On May 24, 2004, at 1554 eastern daylight time, a Quicksilver GT-500 experimental airplane, N5XY, registered to and operated by a student pilot, collided with trees during an attempt to take off after a bounced landing at Mountain Airpark, Cleveland, Georgia. The personal flight was conducted under Title 14 CFR Part 91, and visual flight rules. Visual meteorological conditions prevailed at the time of the accident and no flight plan was filed. The student pilot suffered serious injuries and the airplane sustained substantial damage. The flight originated from Mathis Field, Cumming, Georgia on May 24, 2004, at an undetermined time.

According to the student pilot, there was a "significant crosswind" at the time of landing. The student pilot stated that he cannot recall any other events prior to or during the accident. The owner of the property where the airplane came to rest stated that on the afternoon of the accident, the winds were gusting from a westerly direction. Witnesses stated that the airplane was landing toward the south, when the airplane bounced on the runway, and the pilot attempted to take-off. As the pilot maneuvered for the climb out, the airplane veered off the left side of the runway, collided with 20-foot tall trees 20 feet from the edge of the runway, where it was lodged in a level attitude approximately 12 feet above the ground. The wreckage site was approximately mid-field, 20 feet left of the runway surface.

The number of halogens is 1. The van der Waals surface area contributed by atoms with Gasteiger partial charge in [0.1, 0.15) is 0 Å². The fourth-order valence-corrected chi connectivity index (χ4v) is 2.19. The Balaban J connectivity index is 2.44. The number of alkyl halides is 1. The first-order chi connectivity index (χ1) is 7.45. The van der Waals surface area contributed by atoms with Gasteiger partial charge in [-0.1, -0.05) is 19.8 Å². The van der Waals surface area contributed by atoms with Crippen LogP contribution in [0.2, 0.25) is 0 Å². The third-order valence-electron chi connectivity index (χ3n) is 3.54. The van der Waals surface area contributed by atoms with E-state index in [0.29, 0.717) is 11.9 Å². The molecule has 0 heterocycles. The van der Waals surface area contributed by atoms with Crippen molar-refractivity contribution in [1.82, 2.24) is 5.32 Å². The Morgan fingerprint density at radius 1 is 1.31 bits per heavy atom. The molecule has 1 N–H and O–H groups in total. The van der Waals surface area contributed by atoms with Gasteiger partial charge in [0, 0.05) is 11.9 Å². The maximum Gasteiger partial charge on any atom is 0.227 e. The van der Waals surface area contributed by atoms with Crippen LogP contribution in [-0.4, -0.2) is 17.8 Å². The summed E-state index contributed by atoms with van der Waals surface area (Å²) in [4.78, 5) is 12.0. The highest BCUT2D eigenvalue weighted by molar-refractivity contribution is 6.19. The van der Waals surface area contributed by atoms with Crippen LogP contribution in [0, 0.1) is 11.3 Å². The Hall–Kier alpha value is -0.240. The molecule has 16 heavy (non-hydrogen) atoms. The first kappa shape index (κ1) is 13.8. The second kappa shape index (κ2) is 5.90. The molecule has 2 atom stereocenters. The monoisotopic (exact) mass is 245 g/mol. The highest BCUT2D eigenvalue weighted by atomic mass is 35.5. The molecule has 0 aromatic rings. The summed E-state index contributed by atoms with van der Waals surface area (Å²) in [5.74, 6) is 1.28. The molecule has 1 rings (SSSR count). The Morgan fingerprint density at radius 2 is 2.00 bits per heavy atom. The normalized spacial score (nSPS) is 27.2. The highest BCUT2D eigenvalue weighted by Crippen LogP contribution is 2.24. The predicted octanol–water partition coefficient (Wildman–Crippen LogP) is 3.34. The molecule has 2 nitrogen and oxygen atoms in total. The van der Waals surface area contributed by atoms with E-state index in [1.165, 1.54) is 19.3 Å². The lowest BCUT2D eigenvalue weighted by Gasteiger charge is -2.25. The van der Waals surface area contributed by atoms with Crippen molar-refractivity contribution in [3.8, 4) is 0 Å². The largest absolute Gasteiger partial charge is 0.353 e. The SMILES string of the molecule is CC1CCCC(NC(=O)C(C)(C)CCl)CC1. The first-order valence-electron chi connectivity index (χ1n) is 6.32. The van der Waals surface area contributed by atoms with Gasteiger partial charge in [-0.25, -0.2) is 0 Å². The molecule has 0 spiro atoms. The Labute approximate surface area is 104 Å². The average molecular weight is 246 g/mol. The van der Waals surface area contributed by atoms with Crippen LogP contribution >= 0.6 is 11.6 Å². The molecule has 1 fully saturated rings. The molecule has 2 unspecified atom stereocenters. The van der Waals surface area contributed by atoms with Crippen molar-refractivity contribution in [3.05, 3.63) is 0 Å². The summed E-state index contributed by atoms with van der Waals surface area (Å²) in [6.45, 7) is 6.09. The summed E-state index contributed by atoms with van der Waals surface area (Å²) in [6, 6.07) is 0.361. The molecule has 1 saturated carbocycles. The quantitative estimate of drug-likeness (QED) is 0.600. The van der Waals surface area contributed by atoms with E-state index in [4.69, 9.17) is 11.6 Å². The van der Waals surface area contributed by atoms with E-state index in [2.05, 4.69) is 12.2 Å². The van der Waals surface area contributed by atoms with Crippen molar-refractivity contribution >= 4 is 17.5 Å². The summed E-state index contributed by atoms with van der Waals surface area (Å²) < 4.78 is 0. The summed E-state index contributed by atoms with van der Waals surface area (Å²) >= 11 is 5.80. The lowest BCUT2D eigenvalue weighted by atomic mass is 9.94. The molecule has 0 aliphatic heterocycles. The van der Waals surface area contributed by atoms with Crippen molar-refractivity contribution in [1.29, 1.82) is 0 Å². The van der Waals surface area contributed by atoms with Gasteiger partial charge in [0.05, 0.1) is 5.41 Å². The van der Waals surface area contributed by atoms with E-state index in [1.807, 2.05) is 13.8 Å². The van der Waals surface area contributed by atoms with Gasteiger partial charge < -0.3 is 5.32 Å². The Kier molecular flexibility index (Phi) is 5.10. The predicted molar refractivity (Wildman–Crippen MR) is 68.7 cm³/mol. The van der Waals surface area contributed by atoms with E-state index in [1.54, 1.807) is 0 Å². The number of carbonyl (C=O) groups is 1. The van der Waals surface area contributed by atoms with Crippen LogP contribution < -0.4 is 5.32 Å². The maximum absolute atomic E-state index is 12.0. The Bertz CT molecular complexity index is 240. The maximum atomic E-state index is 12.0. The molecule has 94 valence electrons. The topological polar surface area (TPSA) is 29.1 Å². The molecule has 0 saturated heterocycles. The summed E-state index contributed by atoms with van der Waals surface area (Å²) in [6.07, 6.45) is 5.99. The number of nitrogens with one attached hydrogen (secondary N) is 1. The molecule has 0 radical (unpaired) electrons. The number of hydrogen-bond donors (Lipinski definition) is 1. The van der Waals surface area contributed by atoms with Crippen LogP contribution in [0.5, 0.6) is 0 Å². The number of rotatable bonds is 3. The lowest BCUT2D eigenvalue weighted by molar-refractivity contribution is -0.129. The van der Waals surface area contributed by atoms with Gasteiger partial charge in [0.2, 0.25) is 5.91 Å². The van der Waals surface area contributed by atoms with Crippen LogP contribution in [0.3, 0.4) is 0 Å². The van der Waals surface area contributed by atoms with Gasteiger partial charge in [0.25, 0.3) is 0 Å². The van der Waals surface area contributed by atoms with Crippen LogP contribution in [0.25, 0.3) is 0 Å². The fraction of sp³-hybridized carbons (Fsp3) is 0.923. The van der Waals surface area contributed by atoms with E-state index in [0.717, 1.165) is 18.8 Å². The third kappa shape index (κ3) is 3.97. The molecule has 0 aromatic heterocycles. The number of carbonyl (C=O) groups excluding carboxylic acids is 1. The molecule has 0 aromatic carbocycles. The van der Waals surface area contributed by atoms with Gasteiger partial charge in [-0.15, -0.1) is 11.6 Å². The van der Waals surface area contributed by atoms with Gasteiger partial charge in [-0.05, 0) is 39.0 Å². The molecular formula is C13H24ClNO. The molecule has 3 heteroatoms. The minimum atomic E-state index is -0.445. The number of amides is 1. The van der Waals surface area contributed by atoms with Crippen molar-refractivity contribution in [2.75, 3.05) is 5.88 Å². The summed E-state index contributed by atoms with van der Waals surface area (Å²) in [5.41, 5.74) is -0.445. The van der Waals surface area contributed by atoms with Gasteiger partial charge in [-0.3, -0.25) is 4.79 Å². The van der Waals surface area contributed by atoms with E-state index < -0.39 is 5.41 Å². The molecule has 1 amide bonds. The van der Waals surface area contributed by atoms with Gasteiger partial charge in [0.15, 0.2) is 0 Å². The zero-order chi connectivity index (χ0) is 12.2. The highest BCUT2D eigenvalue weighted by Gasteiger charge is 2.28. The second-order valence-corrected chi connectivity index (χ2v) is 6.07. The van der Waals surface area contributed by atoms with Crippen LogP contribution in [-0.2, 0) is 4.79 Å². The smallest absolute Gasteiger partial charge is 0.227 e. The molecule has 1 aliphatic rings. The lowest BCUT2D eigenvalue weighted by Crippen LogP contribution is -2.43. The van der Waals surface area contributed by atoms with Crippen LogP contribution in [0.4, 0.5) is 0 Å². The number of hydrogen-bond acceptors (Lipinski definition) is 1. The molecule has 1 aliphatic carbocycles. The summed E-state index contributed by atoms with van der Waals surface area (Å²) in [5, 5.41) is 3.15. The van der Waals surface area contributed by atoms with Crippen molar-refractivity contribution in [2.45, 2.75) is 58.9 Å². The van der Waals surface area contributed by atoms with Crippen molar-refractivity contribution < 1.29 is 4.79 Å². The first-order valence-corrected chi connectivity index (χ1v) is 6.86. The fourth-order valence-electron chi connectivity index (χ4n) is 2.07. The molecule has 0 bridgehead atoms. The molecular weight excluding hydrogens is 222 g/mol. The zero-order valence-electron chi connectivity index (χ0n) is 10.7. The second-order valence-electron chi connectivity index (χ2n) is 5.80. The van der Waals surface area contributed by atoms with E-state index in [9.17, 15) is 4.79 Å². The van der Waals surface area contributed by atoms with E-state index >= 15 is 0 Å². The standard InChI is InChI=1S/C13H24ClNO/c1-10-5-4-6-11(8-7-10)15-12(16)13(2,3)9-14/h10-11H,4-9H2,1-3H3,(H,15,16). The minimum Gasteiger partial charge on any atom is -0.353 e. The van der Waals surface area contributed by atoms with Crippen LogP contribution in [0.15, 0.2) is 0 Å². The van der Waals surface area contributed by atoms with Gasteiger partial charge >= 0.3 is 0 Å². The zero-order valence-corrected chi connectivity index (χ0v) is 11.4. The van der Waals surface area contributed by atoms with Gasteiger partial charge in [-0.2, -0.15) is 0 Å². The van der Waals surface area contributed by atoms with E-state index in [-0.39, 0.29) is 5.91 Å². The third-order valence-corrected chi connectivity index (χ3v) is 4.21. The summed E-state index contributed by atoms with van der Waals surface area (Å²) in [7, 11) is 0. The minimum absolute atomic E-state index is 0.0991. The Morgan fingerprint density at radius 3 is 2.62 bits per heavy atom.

A post-accident examination of the airplane was unable to be performed. Witnesses stated that the tail assembly was separated from the fuselage and both wings were crushed aft.

Mountain Airpark in Cleveland, Georgia is a private fly-in community. The north-south oriented runway is 2800 feet long and 150 feet wide with trees surrounding all sides of the runway. The runway surface is turf/grass, and has a field elevation of 1438 feet above mean sea level.

The Quicksilver GT-500 is a sport category, experimental aircraft. It has a reported take-off distance of 220 feet and landing distance of 260 feet. Pilot and aircraft logbooks were not recovered for examination, however, approximately one month prior to the accident, the student pilot reported four hours of total flight time on his medical examination application.

Efforts to secure a 6120.1/2 NTSB Pilot/Operator Report from the pilot were unsuccessful.

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